# SOFR futures options

I am trying to take convexity adjustments into account in the bootstrap on the SOFR curve.

I am using cash for the upfront, SOFR swaps from 2Y to the end.

In the mid term I use 2 1M SOFR futures and 7 3M SOFR futures.

For each of the 9 futures I want to calibrate a simple model (Ho-Lee or maybe Vasicek) to on a small implied vol surface to price the convexity. What is the market practice ?

The implied vol surface quotes I have to calibrate the model on are quotes of american options (and their prices is not theoretically the same as the price of their corresponding european options as because of the collateral an early exercice could be optimal) so that I don't know which model is the best fit regarding this task, as american option should be priced really quick as they will be be used for calibration. Ho-Lee or Hull-White + tree pricer or pde pricer ?

• Unclear what you mean. The calculation of futures convexity adjustments has nothing to do with American vs European.
– dm63
Jul 27 at 10:42
• Unclear what you mean. I never wrote that futures convexity has anything to do with european vs american. I wrote that to compute the convexity of a given futures I need to calibrate some model on a set of options on that futures and that those options (see CME) are american options, so that the choice of the model witll have to take into account the fact that pricing of american options of this futures will have to be fast as it will be used for calibration. Jul 27 at 19:34
• I editied the question. Jul 27 at 19:35

Typically for simple 1F models like Ho-Lee or Hull-White, one uses caps/floors flat vol. Back in the day, for Eurodollar futures BBG was defaulting to 10Y cap ATM vol for USD. You can do similar using SOFR caps vol surface.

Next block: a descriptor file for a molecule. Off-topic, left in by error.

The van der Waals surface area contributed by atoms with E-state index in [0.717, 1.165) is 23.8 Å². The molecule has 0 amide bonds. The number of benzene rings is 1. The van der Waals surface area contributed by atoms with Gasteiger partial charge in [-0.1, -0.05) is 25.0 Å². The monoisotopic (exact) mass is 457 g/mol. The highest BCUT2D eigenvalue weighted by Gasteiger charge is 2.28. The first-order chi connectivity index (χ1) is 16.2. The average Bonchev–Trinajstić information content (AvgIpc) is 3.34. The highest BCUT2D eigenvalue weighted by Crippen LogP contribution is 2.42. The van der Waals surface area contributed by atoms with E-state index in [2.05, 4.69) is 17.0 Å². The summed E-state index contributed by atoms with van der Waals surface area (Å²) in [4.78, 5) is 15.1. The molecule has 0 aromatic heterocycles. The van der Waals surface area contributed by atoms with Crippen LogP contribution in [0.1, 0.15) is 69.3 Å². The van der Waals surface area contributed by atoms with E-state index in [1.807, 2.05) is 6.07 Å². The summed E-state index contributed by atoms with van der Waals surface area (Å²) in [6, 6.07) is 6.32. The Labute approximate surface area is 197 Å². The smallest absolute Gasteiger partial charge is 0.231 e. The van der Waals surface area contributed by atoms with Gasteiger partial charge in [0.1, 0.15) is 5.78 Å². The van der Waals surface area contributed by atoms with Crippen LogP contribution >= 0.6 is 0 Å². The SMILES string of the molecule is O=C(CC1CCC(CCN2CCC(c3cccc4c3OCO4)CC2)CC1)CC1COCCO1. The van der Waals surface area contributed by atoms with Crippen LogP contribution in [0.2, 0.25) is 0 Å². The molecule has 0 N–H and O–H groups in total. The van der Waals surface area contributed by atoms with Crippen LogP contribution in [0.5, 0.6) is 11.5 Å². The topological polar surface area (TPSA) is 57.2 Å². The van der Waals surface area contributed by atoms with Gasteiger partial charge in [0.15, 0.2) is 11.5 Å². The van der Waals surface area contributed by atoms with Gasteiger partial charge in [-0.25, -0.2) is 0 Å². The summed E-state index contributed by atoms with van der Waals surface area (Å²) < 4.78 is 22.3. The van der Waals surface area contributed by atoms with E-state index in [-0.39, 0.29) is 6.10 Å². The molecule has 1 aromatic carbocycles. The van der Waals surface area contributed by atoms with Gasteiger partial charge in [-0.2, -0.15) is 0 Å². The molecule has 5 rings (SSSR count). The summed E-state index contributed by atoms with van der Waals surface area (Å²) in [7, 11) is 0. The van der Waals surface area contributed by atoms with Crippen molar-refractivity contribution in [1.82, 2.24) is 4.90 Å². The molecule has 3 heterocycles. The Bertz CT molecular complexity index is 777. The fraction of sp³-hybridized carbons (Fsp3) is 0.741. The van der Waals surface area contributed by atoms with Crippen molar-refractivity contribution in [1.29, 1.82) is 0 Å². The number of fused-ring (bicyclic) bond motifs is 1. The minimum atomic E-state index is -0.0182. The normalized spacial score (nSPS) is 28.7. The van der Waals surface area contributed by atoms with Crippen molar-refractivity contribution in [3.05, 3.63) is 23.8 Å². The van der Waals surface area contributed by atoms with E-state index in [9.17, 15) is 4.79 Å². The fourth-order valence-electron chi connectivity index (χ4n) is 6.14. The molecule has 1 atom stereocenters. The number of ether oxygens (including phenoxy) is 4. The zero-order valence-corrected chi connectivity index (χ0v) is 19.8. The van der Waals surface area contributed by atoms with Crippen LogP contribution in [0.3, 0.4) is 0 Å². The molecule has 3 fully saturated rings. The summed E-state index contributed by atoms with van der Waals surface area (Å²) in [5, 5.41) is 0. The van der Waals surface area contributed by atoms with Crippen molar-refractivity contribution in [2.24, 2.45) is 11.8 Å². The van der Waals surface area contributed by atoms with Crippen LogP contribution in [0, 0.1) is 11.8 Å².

I would recommend 2 steps. First convert your calibration options to European equivalent prices , by estimating the value of the American-ness. This should be small for options on SOFR futures. A simple one factor model should suffice for this. Note that early exercise occurs when the option is deep enough in the money that it is desirable to collect the payoff immediately by exercising into futures.

Secondly, in order to estimate the convexity, you will need a 2 factor model because the convexity adjustment depends on the intracurve correlation as well as the volatility. I don’t think there is necessarily a market standard model.

• Both these models will need the SOFR curve in input (among other inputs) and I am bootstrapping/calibrating it. Should I bootstrap an SOFR curve by neglecting convexity first and use that "pre-curve" as input in those models ? Regarding the second model on Bloomberg as far as I remember as saw Ho-Lee and Hull-White and always thought they were 1F models. Fair point for the need of a 2F model, but just for the bootstrap matter would a 1F suffice ? Jul 28 at 14:29
• Yes to the first question !
– dm63
Jul 28 at 23:06
• Good, thx. And the second?... :) Jul 29 at 5:38
• 1F will slightly overestimate the convexity I believe.
– dm63
Jul 31 at 19:38